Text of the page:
He noted that allowing businesses to re-open would eventually boost the economy, considering the fact that the informal sector made up 80 per cent of the economy.
Prof Quartey, reacting to the lifting of restrictions on movement at COVID-19 hotspots in an interview with the Ghana News Agency on Monday, expressed optimism that the Ghanaian economy would turnaround in 2021 in view of the prudent measures the Government had put in place to rejuvenate the private sector.
“I have expectation that we will stabilise the economy and experience some growth in 2021 to an appreciable level.”
“Though we might overrun our budget deficit this year and might have a debt to GDP ratio with unsustainable threshold…It’s not surprising because we are not in normal times,” Prof Quartey explained.
He, therefore, lauded Ghana’s Finance Minister, Mr Ken Ofori-Atta, and his South African counterpart for leading a debt relief for Africa.
Ghana would have a freeze in principal and interest payments amounting to 500 million dollars from the World Bank, which would create a fiscal space to aid the Ghanaian economy to be resilient.
Prof Quartey noted that locking down COVID-19 hotspots for three weeks saw a lot of businesses folding up, invariably reducing the economic output of the nation.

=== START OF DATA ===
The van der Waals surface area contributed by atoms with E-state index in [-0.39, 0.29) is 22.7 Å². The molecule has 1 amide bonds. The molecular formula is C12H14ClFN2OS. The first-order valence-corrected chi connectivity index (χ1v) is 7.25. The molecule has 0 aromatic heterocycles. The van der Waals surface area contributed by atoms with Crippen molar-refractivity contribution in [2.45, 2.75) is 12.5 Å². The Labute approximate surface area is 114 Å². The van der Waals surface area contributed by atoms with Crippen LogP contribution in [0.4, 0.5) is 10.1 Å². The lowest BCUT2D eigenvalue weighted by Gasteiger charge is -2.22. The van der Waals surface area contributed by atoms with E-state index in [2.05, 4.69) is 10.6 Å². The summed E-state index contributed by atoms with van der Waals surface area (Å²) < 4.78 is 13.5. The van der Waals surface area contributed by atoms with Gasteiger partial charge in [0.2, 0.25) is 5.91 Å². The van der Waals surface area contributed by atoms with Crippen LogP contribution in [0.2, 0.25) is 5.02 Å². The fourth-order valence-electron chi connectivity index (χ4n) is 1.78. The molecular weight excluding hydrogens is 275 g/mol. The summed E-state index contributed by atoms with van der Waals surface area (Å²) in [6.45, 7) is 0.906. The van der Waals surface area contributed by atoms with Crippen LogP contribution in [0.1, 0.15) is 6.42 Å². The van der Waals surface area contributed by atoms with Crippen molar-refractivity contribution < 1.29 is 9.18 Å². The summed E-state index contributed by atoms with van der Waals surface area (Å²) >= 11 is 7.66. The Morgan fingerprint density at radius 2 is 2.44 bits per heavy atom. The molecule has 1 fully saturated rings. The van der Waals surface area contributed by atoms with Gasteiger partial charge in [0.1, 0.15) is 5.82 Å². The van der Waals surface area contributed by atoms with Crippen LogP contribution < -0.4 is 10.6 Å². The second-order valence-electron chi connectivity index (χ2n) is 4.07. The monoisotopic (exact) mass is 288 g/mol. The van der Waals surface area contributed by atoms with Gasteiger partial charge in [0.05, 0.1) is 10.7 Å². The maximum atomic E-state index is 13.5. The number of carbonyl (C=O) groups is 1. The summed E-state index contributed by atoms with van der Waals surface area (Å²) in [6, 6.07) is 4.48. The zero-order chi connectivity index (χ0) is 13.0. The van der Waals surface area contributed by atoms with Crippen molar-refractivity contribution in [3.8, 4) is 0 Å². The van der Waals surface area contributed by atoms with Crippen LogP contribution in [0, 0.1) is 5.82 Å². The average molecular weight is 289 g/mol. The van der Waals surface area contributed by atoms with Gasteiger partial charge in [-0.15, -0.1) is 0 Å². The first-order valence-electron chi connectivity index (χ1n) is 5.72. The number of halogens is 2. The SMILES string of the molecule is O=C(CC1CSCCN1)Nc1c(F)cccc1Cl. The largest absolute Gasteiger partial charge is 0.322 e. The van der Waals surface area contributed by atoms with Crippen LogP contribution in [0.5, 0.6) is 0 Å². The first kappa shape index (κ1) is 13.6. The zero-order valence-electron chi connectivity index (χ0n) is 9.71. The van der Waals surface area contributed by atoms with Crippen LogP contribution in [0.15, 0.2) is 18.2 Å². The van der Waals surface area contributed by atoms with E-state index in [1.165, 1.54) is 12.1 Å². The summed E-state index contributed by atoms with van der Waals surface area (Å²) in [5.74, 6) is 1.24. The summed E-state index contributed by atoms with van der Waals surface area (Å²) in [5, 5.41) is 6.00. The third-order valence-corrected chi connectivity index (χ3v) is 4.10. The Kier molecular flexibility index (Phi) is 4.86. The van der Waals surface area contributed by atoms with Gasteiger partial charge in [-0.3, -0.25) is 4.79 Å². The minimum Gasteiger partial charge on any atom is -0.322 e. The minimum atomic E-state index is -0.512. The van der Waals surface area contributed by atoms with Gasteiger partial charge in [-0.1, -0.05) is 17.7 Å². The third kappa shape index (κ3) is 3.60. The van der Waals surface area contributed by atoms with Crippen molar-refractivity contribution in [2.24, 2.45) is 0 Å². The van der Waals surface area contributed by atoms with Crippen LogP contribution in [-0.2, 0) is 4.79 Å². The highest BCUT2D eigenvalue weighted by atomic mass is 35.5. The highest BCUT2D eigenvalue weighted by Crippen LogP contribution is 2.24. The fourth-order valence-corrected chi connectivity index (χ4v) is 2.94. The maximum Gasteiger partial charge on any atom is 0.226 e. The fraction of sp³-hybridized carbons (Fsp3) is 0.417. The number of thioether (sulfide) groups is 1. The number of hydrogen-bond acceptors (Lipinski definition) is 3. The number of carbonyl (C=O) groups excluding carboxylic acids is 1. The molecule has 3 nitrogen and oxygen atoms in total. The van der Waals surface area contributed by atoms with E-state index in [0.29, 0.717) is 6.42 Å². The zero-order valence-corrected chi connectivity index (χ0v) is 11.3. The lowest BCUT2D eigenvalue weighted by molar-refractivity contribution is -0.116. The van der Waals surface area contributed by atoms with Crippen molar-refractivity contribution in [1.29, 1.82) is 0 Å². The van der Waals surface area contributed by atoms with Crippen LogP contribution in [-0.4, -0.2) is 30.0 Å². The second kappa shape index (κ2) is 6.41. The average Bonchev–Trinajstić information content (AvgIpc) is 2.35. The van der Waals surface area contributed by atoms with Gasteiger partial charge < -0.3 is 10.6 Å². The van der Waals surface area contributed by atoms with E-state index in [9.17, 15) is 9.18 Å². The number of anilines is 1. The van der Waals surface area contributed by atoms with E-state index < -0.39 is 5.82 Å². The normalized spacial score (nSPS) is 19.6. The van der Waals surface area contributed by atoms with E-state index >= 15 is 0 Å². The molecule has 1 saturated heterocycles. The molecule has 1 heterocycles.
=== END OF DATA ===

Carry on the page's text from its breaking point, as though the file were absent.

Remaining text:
He noted that with happening at the global stage, most of the ports had been closed, therefore one cannot import goods easily, whilst importers cannot get raw materials as quickly as possible.
Additionally, the demand for certain products have gone down, the services industry like hotels and restaurants are operating at low levels, therefore a contraction of the economy is very likely.
Prof Quartey further explained that the country’s gross domestic product (GDP) might decline for two consecutive times, should the country fail to revamp the economy.
He said since Ghana was not immune to external shocks, President Akufo-Addo’s decision to lift the ban would save the economy from potential recession.
“We’re not immune from the global economy, therefore whatever happens in the global stage, we will have our fair share.”
“I think Ghana is well linked to the global economy because we export our products, we also import from China and other countries so whatever happens in those countries will certainly affect us,” Prof Quartey said.
He noted that a recession would occur where there were two consecutive GDP decline for two quarters within a year.
“I think for the next two quarters, our GDP is likely to decline and, therefore, we’re not immune to a recession, but I’m hoping we can turn things around from 2021,” Prof Quartey noted.
“This year, it’s more of trying to manage the COVID-19 pandemic, and curtail the spread and so we should do all the things that are necessary.”
He, however, was of the opinion that the joint police-military force should not have been withdrawn immediately to enforce the social distancing in commercial vehicles and the markets.